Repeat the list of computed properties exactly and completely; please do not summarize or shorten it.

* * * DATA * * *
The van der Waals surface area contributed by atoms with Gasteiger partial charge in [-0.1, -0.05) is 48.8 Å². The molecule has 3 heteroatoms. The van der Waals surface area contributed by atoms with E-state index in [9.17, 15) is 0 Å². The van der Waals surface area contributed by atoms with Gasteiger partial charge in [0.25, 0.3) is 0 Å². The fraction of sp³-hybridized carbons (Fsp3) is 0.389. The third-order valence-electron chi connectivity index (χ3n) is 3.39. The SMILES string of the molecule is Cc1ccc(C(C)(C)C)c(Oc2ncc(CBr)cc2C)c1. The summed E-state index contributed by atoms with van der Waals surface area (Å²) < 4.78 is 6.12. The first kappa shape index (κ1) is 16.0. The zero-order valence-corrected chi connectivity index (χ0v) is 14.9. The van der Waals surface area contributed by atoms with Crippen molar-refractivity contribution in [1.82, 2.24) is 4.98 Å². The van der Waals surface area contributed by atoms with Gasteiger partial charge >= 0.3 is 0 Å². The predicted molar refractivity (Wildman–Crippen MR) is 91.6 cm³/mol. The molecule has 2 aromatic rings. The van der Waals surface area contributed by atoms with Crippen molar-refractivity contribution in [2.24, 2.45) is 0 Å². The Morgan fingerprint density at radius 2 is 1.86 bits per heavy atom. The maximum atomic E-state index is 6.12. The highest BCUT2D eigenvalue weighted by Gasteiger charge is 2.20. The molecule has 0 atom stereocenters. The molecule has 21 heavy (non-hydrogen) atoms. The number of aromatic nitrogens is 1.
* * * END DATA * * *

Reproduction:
The van der Waals surface area contributed by atoms with Gasteiger partial charge in [-0.1, -0.05) is 48.8 Å². The molecule has 3 heteroatoms. The van der Waals surface area contributed by atoms with E-state index in [9.17, 15) is 0 Å². The van der Waals surface area contributed by atoms with Gasteiger partial charge in [0.25, 0.3) is 0 Å². The fraction of sp³-hybridized carbons (Fsp3) is 0.389. The third-order valence-electron chi connectivity index (χ3n) is 3.39. The SMILES string of the molecule is Cc1ccc(C(C)(C)C)c(Oc2ncc(CBr)cc2C)c1. The summed E-state index contributed by atoms with van der Waals surface area (Å²) < 4.78 is 6.12. The first kappa shape index (κ1) is 16.0. The zero-order valence-corrected chi connectivity index (χ0v) is 14.9. The van der Waals surface area contributed by atoms with Crippen molar-refractivity contribution in [1.82, 2.24) is 4.98 Å². The van der Waals surface area contributed by atoms with Gasteiger partial charge >= 0.3 is 0 Å². The predicted molar refractivity (Wildman–Crippen MR) is 91.6 cm³/mol. The molecule has 2 aromatic rings. The van der Waals surface area contributed by atoms with Crippen molar-refractivity contribution in [2.24, 2.45) is 0 Å². The Morgan fingerprint density at radius 2 is 1.86 bits per heavy atom. The maximum atomic E-state index is 6.12. The highest BCUT2D eigenvalue weighted by Gasteiger charge is 2.20. The molecule has 0 atom stereocenters. The molecule has 21 heavy (non-hydrogen) atoms. The number of aromatic nitrogens is 1.